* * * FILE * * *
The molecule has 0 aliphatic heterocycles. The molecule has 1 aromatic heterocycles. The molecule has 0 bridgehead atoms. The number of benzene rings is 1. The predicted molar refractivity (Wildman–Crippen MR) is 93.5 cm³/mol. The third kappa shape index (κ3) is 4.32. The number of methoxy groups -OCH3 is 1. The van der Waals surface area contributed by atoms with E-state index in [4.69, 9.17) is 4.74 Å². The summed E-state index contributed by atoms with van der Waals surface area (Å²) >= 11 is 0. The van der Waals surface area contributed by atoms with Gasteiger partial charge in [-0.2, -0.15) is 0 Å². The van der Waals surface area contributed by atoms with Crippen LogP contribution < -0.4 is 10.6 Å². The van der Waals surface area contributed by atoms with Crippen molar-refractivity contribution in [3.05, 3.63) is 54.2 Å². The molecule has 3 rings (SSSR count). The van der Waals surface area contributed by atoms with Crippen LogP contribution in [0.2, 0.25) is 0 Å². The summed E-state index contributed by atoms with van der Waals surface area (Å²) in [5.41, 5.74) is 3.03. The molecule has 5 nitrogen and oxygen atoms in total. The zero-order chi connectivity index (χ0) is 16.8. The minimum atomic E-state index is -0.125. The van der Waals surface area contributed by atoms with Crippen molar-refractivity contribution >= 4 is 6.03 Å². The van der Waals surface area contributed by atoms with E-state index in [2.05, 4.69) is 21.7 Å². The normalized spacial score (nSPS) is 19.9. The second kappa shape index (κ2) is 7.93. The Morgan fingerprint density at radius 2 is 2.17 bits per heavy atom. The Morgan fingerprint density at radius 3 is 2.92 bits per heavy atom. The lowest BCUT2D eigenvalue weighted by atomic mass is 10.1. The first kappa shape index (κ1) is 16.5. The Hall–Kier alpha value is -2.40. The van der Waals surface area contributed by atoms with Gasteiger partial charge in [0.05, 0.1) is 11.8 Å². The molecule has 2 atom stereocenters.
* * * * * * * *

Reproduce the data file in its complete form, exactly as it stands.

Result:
The molecule has 0 aliphatic heterocycles. The molecule has 1 aromatic heterocycles. The molecule has 0 bridgehead atoms. The number of benzene rings is 1. The predicted molar refractivity (Wildman–Crippen MR) is 93.5 cm³/mol. The third kappa shape index (κ3) is 4.32. The number of methoxy groups -OCH3 is 1. The van der Waals surface area contributed by atoms with E-state index in [4.69, 9.17) is 4.74 Å². The summed E-state index contributed by atoms with van der Waals surface area (Å²) >= 11 is 0. The van der Waals surface area contributed by atoms with Gasteiger partial charge in [-0.2, -0.15) is 0 Å². The van der Waals surface area contributed by atoms with Crippen LogP contribution < -0.4 is 10.6 Å². The van der Waals surface area contributed by atoms with Crippen molar-refractivity contribution in [3.05, 3.63) is 54.2 Å². The molecule has 3 rings (SSSR count). The van der Waals surface area contributed by atoms with Crippen LogP contribution in [0.2, 0.25) is 0 Å². The summed E-state index contributed by atoms with van der Waals surface area (Å²) in [5.41, 5.74) is 3.03. The molecule has 5 nitrogen and oxygen atoms in total. The zero-order chi connectivity index (χ0) is 16.8. The minimum atomic E-state index is -0.125. The van der Waals surface area contributed by atoms with Crippen molar-refractivity contribution >= 4 is 6.03 Å². The van der Waals surface area contributed by atoms with E-state index in [2.05, 4.69) is 21.7 Å². The normalized spacial score (nSPS) is 19.9. The second kappa shape index (κ2) is 7.93. The Morgan fingerprint density at radius 2 is 2.17 bits per heavy atom. The Morgan fingerprint density at radius 3 is 2.92 bits per heavy atom. The lowest BCUT2D eigenvalue weighted by atomic mass is 10.1. The first kappa shape index (κ1) is 16.5. The Hall–Kier alpha value is -2.40. The van der Waals surface area contributed by atoms with Gasteiger partial charge in [0.05, 0.1) is 11.8 Å². The molecule has 2 atom stereocenters.